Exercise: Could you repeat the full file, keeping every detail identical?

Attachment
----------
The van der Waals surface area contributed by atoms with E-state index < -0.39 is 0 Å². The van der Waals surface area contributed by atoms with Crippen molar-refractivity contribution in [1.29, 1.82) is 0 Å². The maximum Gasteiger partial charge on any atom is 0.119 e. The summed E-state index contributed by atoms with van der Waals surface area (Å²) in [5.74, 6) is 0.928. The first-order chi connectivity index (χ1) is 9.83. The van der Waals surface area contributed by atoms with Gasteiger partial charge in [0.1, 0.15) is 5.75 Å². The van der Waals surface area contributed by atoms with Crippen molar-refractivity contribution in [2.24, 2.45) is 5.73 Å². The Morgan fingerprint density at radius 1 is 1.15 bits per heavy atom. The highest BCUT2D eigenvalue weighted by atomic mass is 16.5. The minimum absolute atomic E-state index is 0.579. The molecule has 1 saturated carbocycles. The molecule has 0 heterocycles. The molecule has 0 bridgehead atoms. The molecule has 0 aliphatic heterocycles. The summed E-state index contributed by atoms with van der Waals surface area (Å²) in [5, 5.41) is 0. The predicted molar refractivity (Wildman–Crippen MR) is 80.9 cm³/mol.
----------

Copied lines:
The van der Waals surface area contributed by atoms with E-state index < -0.39 is 0 Å². The van der Waals surface area contributed by atoms with Crippen molar-refractivity contribution in [1.29, 1.82) is 0 Å². The maximum Gasteiger partial charge on any atom is 0.119 e. The summed E-state index contributed by atoms with van der Waals surface area (Å²) in [5.74, 6) is 0.928. The first-order chi connectivity index (χ1) is 9.83. The van der Waals surface area contributed by atoms with Gasteiger partial charge in [0.1, 0.15) is 5.75 Å². The van der Waals surface area contributed by atoms with Crippen molar-refractivity contribution in [2.24, 2.45) is 5.73 Å². The Morgan fingerprint density at radius 1 is 1.15 bits per heavy atom. The highest BCUT2D eigenvalue weighted by atomic mass is 16.5. The minimum absolute atomic E-state index is 0.579. The molecule has 1 saturated carbocycles. The molecule has 0 heterocycles. The molecule has 0 bridgehead atoms. The molecule has 0 aliphatic heterocycles. The summed E-state index contributed by atoms with van der Waals surface area (Å²) in [5, 5.41) is 0. The predicted molar refractivity (Wildman–Crippen MR) is 80.9 cm³/mol.